We caught as much shut eye as we could during the crossing, and pulled over into a Waitrose Carpark (we do have some class) on our arrival to rest up for a few hours. In true English style it was raining very heavily, which did not bode well for today. We were in two minds as to what for what to delve into for breakfast. On one hand we were right next to Waitrose, which offered some quality treats, or porridge. In true Rome2Home style we went for porridge as we had done for everyday of our trip so far. We weren’t about to let standards slip from porridge to Waitrose.
Fred and Arch, set off into the rain for what proved to be the wettest day of our entire trip! Jack waited for Fred’s parents for come and chauffeur him Fred’s Grandparents house, where they have very kindly put us up for tonight, as he is off driving on strict orders from the doctor.
The cycling started into a very strong headwind, perhaps our idea of cycling along the coast was not so cleaver after all. With the rain lashing into our faces like darts, piercing our skin, all there was to do was to put our heads down and keep peddling away. We were pounded by the downpour for hour upon hour, our shoes became swaps, our jackets became soaked through and still we powered on like the true warriors that we are. The highlight of the day was peddling along Hastings promenade with a fierce wind and sea. At some points the rain was so strong that we simply had to pull over and stop, we just couldn’t see a thing!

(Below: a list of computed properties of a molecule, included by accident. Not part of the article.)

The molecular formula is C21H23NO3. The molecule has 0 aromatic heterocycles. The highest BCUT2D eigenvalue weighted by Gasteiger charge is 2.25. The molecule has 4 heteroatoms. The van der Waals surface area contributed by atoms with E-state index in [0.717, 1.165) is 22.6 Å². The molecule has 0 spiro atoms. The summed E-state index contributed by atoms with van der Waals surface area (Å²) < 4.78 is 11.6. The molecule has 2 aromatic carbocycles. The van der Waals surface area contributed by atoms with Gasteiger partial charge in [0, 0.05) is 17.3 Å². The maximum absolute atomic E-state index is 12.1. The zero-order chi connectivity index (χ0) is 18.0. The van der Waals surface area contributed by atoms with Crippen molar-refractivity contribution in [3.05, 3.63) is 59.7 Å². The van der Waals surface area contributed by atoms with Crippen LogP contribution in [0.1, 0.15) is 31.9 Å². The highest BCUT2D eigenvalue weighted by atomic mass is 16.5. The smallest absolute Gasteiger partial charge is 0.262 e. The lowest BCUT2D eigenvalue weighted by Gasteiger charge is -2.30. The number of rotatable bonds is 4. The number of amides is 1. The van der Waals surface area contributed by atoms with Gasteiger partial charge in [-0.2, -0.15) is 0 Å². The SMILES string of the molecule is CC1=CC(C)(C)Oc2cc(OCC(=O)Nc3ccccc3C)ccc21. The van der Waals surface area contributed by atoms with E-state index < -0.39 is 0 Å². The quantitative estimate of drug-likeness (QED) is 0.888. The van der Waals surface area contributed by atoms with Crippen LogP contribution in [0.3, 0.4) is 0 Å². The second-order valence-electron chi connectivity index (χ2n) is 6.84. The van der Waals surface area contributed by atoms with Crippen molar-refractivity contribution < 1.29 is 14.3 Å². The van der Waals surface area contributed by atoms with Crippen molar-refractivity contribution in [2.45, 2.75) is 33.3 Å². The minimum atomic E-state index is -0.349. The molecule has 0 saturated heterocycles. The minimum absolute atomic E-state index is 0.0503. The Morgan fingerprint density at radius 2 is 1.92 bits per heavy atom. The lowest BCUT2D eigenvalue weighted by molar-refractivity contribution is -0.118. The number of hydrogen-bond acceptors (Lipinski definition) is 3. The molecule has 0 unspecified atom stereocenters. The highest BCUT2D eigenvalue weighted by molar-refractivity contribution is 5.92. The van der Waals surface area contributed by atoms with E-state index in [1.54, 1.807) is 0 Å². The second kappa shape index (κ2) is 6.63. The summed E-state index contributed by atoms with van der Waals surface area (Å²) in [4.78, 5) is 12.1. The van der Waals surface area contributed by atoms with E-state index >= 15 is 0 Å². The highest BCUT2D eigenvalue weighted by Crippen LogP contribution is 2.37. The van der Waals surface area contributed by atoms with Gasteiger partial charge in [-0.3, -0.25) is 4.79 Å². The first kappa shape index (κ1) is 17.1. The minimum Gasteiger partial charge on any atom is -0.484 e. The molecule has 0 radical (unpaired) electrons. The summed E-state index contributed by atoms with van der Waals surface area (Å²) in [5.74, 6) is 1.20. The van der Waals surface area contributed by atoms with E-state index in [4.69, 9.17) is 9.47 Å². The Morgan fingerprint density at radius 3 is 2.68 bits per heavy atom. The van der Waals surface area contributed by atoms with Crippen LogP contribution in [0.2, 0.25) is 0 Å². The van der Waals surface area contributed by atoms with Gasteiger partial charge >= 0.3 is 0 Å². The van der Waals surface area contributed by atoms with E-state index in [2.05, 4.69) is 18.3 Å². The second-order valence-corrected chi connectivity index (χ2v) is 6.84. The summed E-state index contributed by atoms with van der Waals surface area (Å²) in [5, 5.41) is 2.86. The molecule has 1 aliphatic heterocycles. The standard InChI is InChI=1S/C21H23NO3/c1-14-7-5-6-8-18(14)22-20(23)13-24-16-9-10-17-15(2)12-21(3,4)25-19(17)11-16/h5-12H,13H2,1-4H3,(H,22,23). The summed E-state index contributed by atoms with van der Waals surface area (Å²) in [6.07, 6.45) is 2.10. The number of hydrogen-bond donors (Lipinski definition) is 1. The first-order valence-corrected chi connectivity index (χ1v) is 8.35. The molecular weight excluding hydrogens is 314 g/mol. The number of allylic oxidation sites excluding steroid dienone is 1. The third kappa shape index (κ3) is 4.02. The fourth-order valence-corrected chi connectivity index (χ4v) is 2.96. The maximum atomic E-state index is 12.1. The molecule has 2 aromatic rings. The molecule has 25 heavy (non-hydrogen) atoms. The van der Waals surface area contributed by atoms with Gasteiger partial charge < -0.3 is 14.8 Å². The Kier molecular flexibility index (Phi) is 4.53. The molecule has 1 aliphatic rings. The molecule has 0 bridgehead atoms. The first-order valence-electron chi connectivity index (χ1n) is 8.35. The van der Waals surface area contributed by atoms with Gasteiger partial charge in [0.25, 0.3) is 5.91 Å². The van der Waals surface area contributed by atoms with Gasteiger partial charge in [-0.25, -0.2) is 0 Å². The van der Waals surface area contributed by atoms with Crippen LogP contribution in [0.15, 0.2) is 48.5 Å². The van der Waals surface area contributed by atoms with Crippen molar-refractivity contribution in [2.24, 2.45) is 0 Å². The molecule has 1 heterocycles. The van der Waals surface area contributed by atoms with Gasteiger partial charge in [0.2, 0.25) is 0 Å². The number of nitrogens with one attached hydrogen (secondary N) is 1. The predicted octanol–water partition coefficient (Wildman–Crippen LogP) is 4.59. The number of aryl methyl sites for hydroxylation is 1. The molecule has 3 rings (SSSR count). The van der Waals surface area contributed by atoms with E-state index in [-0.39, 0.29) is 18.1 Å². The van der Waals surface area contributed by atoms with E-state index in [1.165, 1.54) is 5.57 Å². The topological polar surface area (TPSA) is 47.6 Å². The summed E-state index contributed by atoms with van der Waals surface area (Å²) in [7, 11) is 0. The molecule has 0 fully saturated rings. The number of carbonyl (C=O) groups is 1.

Our lunch break in Lewes proved to be a bad idea, with no dry kit or any kit with any warmth, we got very cold very quickly. This made the thought of going off into the rain particularly unappealing and quite a challenge at the start as our legs had got so cold.
We eventually arrived, absolutely soaked, after 6 hours in the constant rain. The warm shower waiting for us on arrival was our motivation throughout the day, and was much appreciated.
For any of you who are interested we will be arriving into Winchester Cathedral between 1.30 – 2.00pm. The rain is not an excuse for not coming! We spent many hours soaked today, so we are sure you can survive a few minutes!!
Sunday, 24 August 2014
Today was not an ordinary day on our Rome2Home trip. It started as normal, Jack being last to the shower, awful porridge, a wet tent and leaving few minutes late. But, it soon went down hill…